Is swindling and cheating at work uncommon?
It is a horrible side to office life that hopefully most of us can avoid ever dealing with. But it is not that uncommon, sadly. So what if you work with someone and suspect something is very unethical or illegal about their actions?
Do you wait for that awful moment until you know it’s a fact that an employee has completely broken the trust and responsibilities of their role, or that they have overstepped the line?
What is cheating vs stealing vs unethical behaviour? It’s all undesirable, and in most cases illegal. It could even be that the person is stealing IP and selling it onto others or using it for their own private business e.g. a client mailing list or trade secrets. Or maybe they have found supplies or ‘samples’ they can on-sell via eBay. Whatever it is – the sooner it is uncovered and the person removed, the better.
Why do they do it? Are they working alone?
Does it matter why they are doing it? Whether it is for personal gain, to solve a gambling problem, or put kids through private schools, or because it is too tempting? How long does it go on before it has escalated to weeks, months or years of abuse or embezzlement?
When someone is caught doing something wrong at work, whether it’s a form of stealing, an affair or corruption, the embarrassment is profound. There is a strong and strange reaction of shock, even when they have knowingly acted against the company for years. Sometimes it is denial that anything major has happened.
The spiral of deceit may have started off innocently. It might be claiming a few extra meals on the company’s expense. But then the person goes a step too far. They commit to an action that they know they could get in serious trouble for.
Maybe the ‘step too far’ was triggered by fear. It could be the fear of financial trouble in their home life. Maybe the fear of not being able to feed their drug addiction, or fear of not being able to pay for a holiday. Fear, depression, anxiety: negative emotions that can trigger the illegal action.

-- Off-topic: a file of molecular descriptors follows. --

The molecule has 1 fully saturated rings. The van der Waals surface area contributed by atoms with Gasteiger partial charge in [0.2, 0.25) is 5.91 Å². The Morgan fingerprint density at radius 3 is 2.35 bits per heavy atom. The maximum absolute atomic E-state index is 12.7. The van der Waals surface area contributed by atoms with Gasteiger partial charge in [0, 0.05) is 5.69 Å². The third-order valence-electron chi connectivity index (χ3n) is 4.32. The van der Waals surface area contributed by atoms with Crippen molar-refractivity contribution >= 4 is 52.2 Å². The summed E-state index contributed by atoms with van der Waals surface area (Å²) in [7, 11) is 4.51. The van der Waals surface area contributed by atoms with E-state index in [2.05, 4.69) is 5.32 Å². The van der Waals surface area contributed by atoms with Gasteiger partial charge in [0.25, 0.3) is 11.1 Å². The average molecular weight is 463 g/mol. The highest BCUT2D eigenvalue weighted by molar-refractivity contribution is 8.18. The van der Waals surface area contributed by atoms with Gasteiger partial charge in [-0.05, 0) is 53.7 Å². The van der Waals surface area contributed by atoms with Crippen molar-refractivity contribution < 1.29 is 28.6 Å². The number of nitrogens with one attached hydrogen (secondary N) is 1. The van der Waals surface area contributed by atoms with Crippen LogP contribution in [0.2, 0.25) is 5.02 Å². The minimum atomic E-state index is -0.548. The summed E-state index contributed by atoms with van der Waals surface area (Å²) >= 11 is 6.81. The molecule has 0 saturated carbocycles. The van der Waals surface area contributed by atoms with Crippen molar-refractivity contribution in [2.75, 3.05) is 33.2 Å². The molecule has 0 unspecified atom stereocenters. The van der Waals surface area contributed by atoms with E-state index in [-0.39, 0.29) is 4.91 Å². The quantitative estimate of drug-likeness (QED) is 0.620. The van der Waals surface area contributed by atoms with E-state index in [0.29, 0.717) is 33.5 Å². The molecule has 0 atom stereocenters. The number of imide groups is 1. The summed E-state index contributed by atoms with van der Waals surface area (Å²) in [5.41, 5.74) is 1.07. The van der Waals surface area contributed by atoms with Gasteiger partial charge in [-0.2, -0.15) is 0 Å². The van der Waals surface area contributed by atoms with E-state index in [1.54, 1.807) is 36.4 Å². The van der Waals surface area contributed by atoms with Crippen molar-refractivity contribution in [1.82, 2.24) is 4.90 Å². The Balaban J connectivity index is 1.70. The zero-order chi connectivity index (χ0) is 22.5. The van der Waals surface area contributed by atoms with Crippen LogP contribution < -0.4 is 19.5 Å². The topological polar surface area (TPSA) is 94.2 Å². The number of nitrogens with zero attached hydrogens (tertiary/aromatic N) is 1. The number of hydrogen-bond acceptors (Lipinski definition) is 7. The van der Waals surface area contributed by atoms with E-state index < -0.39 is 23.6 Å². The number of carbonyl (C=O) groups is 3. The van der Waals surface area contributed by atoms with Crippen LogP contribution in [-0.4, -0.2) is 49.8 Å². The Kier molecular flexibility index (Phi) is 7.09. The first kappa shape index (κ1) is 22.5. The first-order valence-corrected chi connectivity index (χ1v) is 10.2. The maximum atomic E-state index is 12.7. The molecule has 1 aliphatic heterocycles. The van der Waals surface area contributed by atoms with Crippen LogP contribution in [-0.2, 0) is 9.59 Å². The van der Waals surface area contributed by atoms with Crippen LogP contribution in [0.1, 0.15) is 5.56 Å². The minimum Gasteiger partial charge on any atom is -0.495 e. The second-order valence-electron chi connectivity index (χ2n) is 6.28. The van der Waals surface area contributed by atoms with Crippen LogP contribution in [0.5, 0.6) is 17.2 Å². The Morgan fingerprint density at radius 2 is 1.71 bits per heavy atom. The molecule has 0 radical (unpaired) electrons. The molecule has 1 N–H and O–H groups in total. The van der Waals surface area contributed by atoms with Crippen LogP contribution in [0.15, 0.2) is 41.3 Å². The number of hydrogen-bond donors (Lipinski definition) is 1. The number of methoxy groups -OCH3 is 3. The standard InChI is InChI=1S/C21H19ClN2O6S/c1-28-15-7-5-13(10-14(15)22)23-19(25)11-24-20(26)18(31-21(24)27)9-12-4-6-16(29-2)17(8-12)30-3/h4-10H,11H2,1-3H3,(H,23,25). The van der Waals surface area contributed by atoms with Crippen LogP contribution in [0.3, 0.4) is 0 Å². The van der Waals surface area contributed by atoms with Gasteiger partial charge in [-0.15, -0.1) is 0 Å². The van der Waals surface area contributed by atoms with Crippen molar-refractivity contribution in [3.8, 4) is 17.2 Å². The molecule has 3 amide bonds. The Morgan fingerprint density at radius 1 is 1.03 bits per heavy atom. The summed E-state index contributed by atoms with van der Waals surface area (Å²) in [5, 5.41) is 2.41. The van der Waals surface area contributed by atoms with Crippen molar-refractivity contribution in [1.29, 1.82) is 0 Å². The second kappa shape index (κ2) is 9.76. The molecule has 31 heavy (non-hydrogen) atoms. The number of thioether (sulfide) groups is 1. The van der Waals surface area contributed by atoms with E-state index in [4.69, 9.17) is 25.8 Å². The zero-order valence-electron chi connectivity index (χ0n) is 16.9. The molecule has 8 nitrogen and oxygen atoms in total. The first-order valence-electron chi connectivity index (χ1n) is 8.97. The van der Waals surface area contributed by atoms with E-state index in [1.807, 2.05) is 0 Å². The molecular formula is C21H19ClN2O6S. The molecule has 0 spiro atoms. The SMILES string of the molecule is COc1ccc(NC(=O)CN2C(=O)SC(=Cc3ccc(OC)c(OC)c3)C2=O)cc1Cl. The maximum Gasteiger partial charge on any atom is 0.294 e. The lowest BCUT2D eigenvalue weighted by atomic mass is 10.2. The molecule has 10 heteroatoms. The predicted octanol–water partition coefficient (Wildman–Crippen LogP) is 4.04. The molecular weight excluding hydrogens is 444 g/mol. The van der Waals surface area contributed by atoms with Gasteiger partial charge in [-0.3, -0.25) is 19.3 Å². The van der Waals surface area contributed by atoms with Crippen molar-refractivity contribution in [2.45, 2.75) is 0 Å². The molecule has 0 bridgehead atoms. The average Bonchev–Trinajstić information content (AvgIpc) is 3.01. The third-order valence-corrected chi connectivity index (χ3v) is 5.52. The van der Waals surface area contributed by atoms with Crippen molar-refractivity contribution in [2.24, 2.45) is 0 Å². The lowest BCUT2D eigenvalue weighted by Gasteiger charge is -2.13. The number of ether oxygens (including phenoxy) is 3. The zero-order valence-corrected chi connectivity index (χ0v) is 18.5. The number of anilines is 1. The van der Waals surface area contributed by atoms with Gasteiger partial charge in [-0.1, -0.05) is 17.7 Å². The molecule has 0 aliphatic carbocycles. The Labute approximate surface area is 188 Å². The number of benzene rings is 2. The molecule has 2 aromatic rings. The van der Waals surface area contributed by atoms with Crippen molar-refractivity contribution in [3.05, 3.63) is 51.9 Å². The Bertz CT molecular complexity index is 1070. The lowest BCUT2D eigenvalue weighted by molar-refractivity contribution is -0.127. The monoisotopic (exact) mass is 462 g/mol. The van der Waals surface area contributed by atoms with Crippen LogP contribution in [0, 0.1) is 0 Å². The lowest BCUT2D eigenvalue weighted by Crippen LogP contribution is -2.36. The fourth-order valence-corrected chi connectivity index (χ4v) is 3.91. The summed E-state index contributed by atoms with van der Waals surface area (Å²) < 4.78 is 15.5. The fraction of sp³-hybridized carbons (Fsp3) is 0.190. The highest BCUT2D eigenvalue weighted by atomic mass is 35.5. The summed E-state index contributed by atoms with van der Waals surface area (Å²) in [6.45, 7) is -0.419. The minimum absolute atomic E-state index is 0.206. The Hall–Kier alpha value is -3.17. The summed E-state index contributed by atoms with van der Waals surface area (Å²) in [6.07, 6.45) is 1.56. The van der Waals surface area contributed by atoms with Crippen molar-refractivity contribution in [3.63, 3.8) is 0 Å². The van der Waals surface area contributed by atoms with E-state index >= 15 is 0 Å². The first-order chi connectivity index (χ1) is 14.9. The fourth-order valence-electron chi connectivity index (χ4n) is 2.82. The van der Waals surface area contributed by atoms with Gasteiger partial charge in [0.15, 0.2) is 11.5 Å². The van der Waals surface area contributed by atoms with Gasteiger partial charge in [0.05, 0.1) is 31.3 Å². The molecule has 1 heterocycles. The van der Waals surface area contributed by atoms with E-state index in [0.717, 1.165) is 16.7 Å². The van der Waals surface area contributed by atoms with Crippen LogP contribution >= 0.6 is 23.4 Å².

Greed is the other big motivator. Interestingly, the greed approach usually involves co-conspirators: people who are willing to go along and cover up.
It’s an important note for managers: the problem is almost always bigger than just the person committing the act. There is either a broader context in the person’s home life driving it, or there is a broader cultural or regulatory framework within the company that has allowed it to happen.
The realisation that it has happened is terrible for a manager or colleague. So what are the warning signs that should be picked up on very early? How can we all tighten our control to lessen the risk without creating an undesirable culture of mistrust?
Each of the warning signs below will apply to people in your team. They are not proof of any wrongdoing but they can serve as warning signs and are worthy of a response. The deceitful employee runs an adrenaline race, which is fraught with danger, stress and tension. The behaviours that come out of this range of challenging feelings should alert the manager that something isn’t right.
Failure to meet deadlines
Most professionals have failed to meet a deadline at some point in their career. Some do it regularly, but deceitful employees do it due to their attention being divided. It’s really difficult to keep your mind on the job when you are busily covering tracks or paper trails, or avoiding delivering the very documents that could prove your undoing.
If someone in your team is making a habit of missing deadlines it might be worth taking a look at what is taking up their headspace and implementing stricter deadlines – with consequences.
Attack others to avoid being attacked
Some say that the best form of defence is attack. The deceitful employee will often take this approach in order to defer attention from themselves. If someone else is receiving heat or attention it means they can sail through unimpeded.
Every manager loves to have full knowledge of what is going on, but sometimes it is important to notice who is providing the information and what their motives are. These attacks often come in socially charged work environments, like meetings or lunches. By asserting themselves through this form of bullying and deflection they feel quite protected.